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Starbucks CEO calls for discourse on government shutdown

October 8, 2013
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starbucks Starbucks CEO calls for discourse on government shutdown

Starbucks CEO’s open letter to America

Starbucks CEO Howard Schultz has published an open letter on the company website, calling for the government shutdown be resolved respectfully, dubbing the situation a “crisis in leadership.”

“I don’t pretend that both parties are equally to blame for this crisis. But, I do think they are equally responsible for leading us to a solution,” Schultz stated.

Before publishing the letter, Schultz emailed the letter to various American executives, encouraging their involvement in speaking out against the government shutdown.

“I’d like to encourage you to consider what your companies and organizations can do to help shift the norms of our country back towards civility, compromise and problem solving,” Schultz added. “In uncertain moments such as these, it is time for us as citizens and business leaders to remind our employees and customers that we stand with them.”

Activism as part of the brand’s identity

Schultz, like a growing number of enterprise executives, often makes his opinions public on political issues, but unlike others, his tone is rarely inflammatory, typically calling for civility and respectful resolutions, as he has in this case. As such, he is a mouthpiece for the company, which helps and hurts the brand, depending on which issue du jour he happens to be opining on at the time.



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He is, however, strong in his position, telling shareholders last year that if they don’t like it, they can take a hike. “If you feel respectfully you can get a higher return [than] the 38 percent you got last year, it’s a free country. You can sell your shares at Starbucks and buy shares in other companies.”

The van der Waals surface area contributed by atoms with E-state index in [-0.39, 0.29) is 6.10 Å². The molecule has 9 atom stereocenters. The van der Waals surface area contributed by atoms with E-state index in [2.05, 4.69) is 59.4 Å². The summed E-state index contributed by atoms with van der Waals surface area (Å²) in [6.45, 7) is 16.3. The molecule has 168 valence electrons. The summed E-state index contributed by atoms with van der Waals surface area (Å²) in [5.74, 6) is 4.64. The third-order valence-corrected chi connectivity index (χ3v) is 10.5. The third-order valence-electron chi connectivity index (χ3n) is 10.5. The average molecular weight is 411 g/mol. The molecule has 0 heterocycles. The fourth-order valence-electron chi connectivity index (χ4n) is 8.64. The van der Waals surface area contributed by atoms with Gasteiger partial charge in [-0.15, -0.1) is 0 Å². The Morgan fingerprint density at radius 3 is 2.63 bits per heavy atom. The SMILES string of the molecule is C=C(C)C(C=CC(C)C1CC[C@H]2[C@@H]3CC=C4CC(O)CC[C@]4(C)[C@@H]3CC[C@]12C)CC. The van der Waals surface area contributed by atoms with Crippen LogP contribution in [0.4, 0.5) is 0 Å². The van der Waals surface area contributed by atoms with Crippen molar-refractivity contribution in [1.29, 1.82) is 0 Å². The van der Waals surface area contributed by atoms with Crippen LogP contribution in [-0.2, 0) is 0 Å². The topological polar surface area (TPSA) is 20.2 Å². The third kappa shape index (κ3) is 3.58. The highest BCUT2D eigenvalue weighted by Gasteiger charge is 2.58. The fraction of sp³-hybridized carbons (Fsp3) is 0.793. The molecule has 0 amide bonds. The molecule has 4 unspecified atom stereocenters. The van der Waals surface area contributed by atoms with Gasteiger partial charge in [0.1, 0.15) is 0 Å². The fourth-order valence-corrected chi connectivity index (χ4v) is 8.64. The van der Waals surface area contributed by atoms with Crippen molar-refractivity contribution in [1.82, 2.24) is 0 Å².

Full letter from Schultz:

Dear Friends:

Like so many of you, I find myself utterly disappointed by the level of irresponsibility and dysfunction we are witness to with our elected political leadership. This weekend I heard from several business leaders who shared their concern about our relative silence and impact in urging the political leadership to act on behalf of the citizenry. I hope you share my view that it is our responsibility to address the crisis of confidence that is needlessly being set in motion. I’d like to encourage you to consider what your companies and organizations can do to help shift the norms of our country back toward civility, compromise and problem-solving.

At Starbucks, we are planning actions in the coming weeks to galvanize our customers, inspire our people and encourage the communities we serve to come together to take care of each other. In uncertain moments such as these, it is time for us as citizens and business leaders to remind our employees and customers that we stand with them. Perhaps through these actions, we can remind the Congress and the President of their duty to put citizenship over partisanship for the sake of our country and the world at large.

Please join me in pleading for civility and a respectful, honest discourse among politicians to bring a solution to the current stalemate. I don’t pretend that both parties are equally to blame for this crisis. But, I do think they are equally responsible for leading us to a solution. We have to do what we can to mitigate and avoid the unintended consequences that the current political direction is leading the country and world toward. Let’s start by pushing for solutions and speaking out against posturing and blaming. The humanity and conscience of our country depends on it.

I am eager to hear your thoughts and ideas on what else we can do together to move us past this crisis in leadership.

Respectfully,

Howard Schultz

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  • howie1347

    Mr. Schultz says we need more civility and cooperation. He then tells people who disagree with him “to take a hike.” Kind of sounds like Obama doesn’t it?